Detection of foot-and-mouth disease virus in the absence of clinical disease in cattle and buffalo in South East Asia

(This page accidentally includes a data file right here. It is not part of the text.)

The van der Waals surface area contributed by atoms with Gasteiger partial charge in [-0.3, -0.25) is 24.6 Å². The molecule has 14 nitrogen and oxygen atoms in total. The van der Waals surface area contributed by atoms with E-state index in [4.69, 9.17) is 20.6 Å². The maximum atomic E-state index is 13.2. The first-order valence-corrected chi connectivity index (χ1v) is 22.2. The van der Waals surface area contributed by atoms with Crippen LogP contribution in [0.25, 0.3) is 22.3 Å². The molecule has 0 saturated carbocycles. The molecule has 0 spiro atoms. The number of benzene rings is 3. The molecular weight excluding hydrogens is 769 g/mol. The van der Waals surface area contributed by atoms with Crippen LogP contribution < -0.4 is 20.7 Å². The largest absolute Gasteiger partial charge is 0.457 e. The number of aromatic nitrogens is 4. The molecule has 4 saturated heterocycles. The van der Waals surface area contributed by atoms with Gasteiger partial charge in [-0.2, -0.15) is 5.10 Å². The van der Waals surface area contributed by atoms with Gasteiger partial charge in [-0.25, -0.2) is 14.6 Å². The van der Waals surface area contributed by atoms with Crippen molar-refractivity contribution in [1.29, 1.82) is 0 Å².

Foot-and-mouth disease virus (FMDV) is widespread throughout much of the world, including parts of South East Asia. Surveillance is often limited in endemic areas, relying predominantly on passive outbreak reporting. As part of the World Organisation for Animal Health (OIE)'s South East Asia and China Foot-and-Mouth Disease Project (SEACFMD), field sampling was performed to help understand evidence of widespread virus exposure observed in previous studies. Serum and dry mucosal swabs were collected to evaluate the presence of FMDV RNA on the nasal, oral, and dorsal nasopharyngeal mucosal surfaces of 262 healthy cattle (n = 84 in Laos; n = 125 in Myanmar) and buffalo (n = 48 in Laos; n = 5 in Myanmar) immediately following slaughter in three slaughterhouses. Swabs and serum were tested by the OIE/FAO World Reference Laboratory for foot-and-mouth disease (WRLFMD) using pan-serotypic real-time reverse transcription-PCR (rRT-PCR) and serum was evaluated using the FMD PrioCHECK non-structural protein (NSP) ELISA. In total, 7.3% of animals had detectable FMDV RNA in one or more of the three sites including 5.3% of nasopharyngeal swabs, 2.3% of oral swabs, and 1.5% of nasal swabs. No FMDV RNA was detected in serum. Overall, 37.8% of animals were positive for NSP antibodies, indicating likely past natural exposure to FMDV. Results were comparable for Laos and Myanmar, and for both cattle and buffalo, and were not significantly different between age groups. Detectable FMDV RNA present on the oral and nasal mucosa of clinically-healthy large ruminants in Laos and Myanmar demonstrates the importance of sampling asymptomatic animals as part of surveillance, and may indicate that subclinical infection plays a role in the epidemiology of FMD in these countries.

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